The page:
What is a FieldKit Station?
A FieldKit station is a sensing ecosystem.
If you’re setting out to use FieldKit for environmental sensing, chances are you’ll start by buying (or borrowing) a FieldKit station.
Stations, Modules and Sensors
A station is a home for multiple sensor modules. Modules group together sensors and their data according to distinct environmental factors, e.g. weather or pH. Sensors are physically located at various points across the hardware (via circuit boards or instruments), and the hardware itself is packaged together in products that we call Sensor Packs.
Plugging a sensor pack into your station activates the corresponding module, and data enters the station’s ecosystem as part of that module.
While there is no limit to the number of modules that can be associated with a FieldKit Station over its lifetime, a station physically has four bays for each sensor pack to individually plug into (by way of their module board) and the associated circuitry to handle and store the data that they collect.
A module’s hardware can be changed out in case you need to replace an entire sensor pack or just one component, such as the module board.
Example: I buy a FieldKit Weather station (which comes with a Weather Pack that includes the weather module board), but after a while I experience issues with the weather module board. FieldKit sends me a replacement module board, and from a data perspective, the same weather module just picks up where it left off and starts recording data with this new module board. On the web portal, I only see one weather module, but the system knows that two module boards were used.
Most often, a station lives inside of a weatherproof case, which keeps everything dry. The case has holes in the cable plate on the bottom to pass through cables for external sensors. A station is powered by a battery (which lives in the case), and the battery can be charged by a solar panel (which lives outside of the case) or by using Micro-USB power.
A Flexible System
The core of a FieldKit station is the same, no matter if you are using it to measure water quality, monitor local weather conditions, or find out how clean the air is near your local school. Indeed, the biggest strength of FieldKit is that a station can be almost anything, depending on which sensor packs you plug into it at any given time. It can be a weather station, or a water station, or a weather-and-water station or a water-and-air station or an air-and-seismic station or a water-and-weather-and-seismic-and-soil-humidity station.
We have launched FieldKit with six modules and are selling the associated sensor packs in our online shop, which means with the four available bays there are almost 360 possible module combinations. By the end of 2021, we hope to have ten modules available, offering 540 possible combinations. As our community grows and more developers contribute to building modules, we believe there will be hundreds of thousands of possible FieldKit configurations to be put together and put out into the world.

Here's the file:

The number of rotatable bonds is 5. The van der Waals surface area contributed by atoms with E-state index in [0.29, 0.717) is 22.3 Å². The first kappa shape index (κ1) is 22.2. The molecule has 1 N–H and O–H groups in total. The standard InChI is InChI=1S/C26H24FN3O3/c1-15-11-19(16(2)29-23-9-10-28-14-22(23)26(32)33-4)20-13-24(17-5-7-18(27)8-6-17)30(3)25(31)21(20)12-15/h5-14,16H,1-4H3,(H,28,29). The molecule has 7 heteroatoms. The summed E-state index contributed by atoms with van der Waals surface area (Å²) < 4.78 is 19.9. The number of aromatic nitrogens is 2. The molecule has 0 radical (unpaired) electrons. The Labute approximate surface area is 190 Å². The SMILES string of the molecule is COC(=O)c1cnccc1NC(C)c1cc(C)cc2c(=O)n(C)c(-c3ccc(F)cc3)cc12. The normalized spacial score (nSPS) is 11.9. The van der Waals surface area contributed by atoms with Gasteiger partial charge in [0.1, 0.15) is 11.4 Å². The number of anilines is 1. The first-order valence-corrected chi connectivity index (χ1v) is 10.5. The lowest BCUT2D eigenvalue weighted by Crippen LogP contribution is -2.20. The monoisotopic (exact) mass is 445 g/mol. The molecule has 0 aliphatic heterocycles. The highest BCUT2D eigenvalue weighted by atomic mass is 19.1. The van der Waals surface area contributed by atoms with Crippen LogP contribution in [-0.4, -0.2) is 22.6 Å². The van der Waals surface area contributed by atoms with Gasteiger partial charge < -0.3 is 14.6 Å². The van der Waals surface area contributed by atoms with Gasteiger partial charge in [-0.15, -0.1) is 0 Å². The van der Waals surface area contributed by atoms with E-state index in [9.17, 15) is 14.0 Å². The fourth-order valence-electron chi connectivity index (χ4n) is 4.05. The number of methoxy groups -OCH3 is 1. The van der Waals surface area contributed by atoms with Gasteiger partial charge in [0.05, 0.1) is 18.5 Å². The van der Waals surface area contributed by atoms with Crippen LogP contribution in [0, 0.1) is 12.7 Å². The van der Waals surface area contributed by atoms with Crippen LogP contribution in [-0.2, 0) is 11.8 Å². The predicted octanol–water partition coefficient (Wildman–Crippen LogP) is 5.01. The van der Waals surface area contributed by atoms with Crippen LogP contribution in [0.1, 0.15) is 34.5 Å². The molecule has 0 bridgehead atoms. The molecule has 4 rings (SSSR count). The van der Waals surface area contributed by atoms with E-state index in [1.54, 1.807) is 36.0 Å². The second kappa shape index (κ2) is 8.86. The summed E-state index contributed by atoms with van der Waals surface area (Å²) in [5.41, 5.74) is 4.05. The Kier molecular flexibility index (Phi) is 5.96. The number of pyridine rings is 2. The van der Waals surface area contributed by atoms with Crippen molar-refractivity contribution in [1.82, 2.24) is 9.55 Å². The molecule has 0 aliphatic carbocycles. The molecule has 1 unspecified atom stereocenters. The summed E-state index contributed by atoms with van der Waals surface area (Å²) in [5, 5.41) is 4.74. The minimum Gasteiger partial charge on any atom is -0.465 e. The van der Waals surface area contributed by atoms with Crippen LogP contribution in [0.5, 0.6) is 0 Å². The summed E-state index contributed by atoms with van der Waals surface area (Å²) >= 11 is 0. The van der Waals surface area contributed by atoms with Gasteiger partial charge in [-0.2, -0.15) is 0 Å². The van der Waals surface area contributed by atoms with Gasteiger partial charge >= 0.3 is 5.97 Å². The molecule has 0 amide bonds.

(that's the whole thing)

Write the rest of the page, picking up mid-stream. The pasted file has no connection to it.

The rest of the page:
And remember, though there are only four bays available at any given time, that doesn’t mean that you can’t put your station to different uses at different times. In terms of data, stations may have more than four modules associated with them over their lifetime.
Example: I plug in four sensor packs in January (pH, Dissolved Oxygen, Conductivity and Water Temperature), and then in August decide that I no longer want pH, and instead plug in a Distance Pack. My station now has five modules (it’s just that one of them is no longer receiving data). So I can go to the web portal and review data for five modules.
A FieldKit station knows which sensor packs are plugged into it. This means there’s no extra configuration necessary to add or remove a sensor pack. Your weather station can become a water station, just by switching sensor packs. There is little extra cost to add an extra sensor pack to a station, which means you can collect more data about a place while deploying the same amount of hardware.
Data and Power
When we talk about data, we mean two things: the data readings measured by the sensors and metadata about your sensor configuration. All data is stored on the FieldKit station. If your station is near a WiFi network, data can be uploaded automatically to the web portal on FieldKit.org. If your station is somewhere more remote, you can use our app (available on iPhone and Android) to transfer data and then upload it when connectivity permits. You can also use the app to configure the station—such as to change how often it takes measurements or to re-calibrate sensors. You can also monitor power consumption, which is particularly useful when the station is powered by a solar panel.
The module base allows for up to four module boards. It supplies power to them, as well as mechanically coupling them to the case. The base attaches to the lower board by way of a single connector, and the upper board connects to the lower via standard 0.1 inch (2.54 mm) headers.
All of the module boards for a FieldKit unit can technically be used on their own, if you know how to interface with them via I2C* or SPI. However, we make it much easier for you to get data from them by giving you the brain box: the Upper Board powered by an SAMD51P series 32-bit low-power microcontroller. This gives you the ability to store data locally on a microSD card or to send data back via WiFi and/or LoRa.
We have designed a weatherproof custom case for FieldKit stations which is water and impact resistant. FieldKit stations can be used in other enclosures provided there are appropriate fastening surfaces.
Even More Technical Details
BRD files for the FieldKit core and sensor modules are available in our GitHub repository:
Module base: https://github.com/fieldkit/darwin-backplane-4
Example module board: https://github.com/fieldkit/darwin-weather-module
Questions? We’d love to hear from you. email@example.com